As Christians who have, for the most part, grown up in the Western tradition, we desire certainty in our lives. In other words, we want a doubtless knowledge of both the validity of our Christian faith as well as for our future experiences in life. I am not nearly qualified enough to answer the first part of this desired certainty, so I will ignore it and skip to the less tricky second part. This second part deals with our inability to see into our own future and have indubitable knowledge of what will happen. We yearn to have certainty about our future, whether it be who we marry, what career we have, or where we live. The only problem is, we cannot possess this knowledge. From this, we are often flooded with anxieties. The root of these anxieties is our incessant craving for omniscience (all-knowing). I want to argue that this type of certainty and desire for omniscience is contrary to the Christian life, and that the Christian should fight for joy amidst the unknown.
To begin with, God created Adam and Eve with limited knowledge. Adam and Eve had many certainties, but God did not give them perfectly complete knowledge. They certainly knew God in a deeply relational way, but their relational certainty with God did not equate to an all-knowing certainty about truth, the world, or the future. This all knowing certainty about truth, the world, and the future was and is reserved for God.
The Creator is always greater than the created. And in this instance, God’s omniscience is a mark of his divinity and power above his creation. This is an important truth. Mankind was not created for the purpose of perfect omniscient certainty, but for the purpose of perfect relationship with God. God’s purpose for man was for his own glory to be demonstrated through intimate communion. Now, what does that mean for us? It means that our desire for omniscience is not just foolish, but it is an idol that we have created in place of knowing God. This may seem obvious, but think about all of the times you have struggled with this temptation.
In fact, this struggle is not peculiar to our present generation. Lack of knowledge is exactly what Satan used to tempt Eve into disobedience. With sly words, the snake tempted Eve with the ability to acquire God-like knowledge. The knowledge of good and evil. Eve was willing to rebel against God’s created purpose for her to obtain a knowledge that God had not given to her, nor created her for.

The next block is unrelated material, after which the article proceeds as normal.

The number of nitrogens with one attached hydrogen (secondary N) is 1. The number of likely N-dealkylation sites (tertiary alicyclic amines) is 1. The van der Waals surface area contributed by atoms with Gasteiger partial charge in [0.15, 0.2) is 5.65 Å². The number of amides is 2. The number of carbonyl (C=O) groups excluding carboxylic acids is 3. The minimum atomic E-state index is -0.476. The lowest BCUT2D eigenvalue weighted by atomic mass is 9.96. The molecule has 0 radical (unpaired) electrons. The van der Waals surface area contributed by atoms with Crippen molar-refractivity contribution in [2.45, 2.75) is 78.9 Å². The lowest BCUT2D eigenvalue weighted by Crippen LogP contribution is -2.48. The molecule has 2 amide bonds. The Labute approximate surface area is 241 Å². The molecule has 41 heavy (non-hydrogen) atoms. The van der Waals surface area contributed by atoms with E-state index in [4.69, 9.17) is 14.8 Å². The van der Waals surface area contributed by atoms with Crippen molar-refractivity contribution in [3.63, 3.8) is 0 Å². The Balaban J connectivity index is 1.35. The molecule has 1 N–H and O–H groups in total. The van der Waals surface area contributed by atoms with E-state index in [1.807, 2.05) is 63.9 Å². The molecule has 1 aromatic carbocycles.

We fall into the same temptation as Eve. We wrestle with our humanity and lust after knowledge that we cannot have. Eve’s disobedience took the form of eating an apple. Our disobedience takes the form of anxiety and prideful living (living for own glory).
I hope I have made it clear that future certainty is not only contrary to the Christian life, but that it is unnatural for man. The next question then is, how do we fight back against the temptation to let our unknown future lead us to anxiety and not joy? I believe we must simply humble ourselves to our role as created image bearers of God, and recognize who God is.
We are not completely independent agents made for our own purpose. No, as stated before, we are made for the glory of God, and were created to live with complete dependence upon God for everything. Thus, recognize your God-designed frailty. God created us to be dependent upon him, and part of that dependence means trusting him for our future. Our chief pursuits need to be rooted in our fellowship with God, and not in our anxious thoughts about the future. It is in intimacy with God where we can find the certainty that we were made for. The certainty of God’s benevolent, good, gracious, loving, and sanctifying will for our lives. We can take heart in God’s character. We can trust him to lead us by his sovereign hand. Act, fight, serve, and rest your heart in God’s faithful covenantal relationship with you. It is in this way that we properly live in peace and joy amidst uncertainty, and serve our Creator and King. So, in a sea of uncertainty, we can be certain of God’s great desire for us.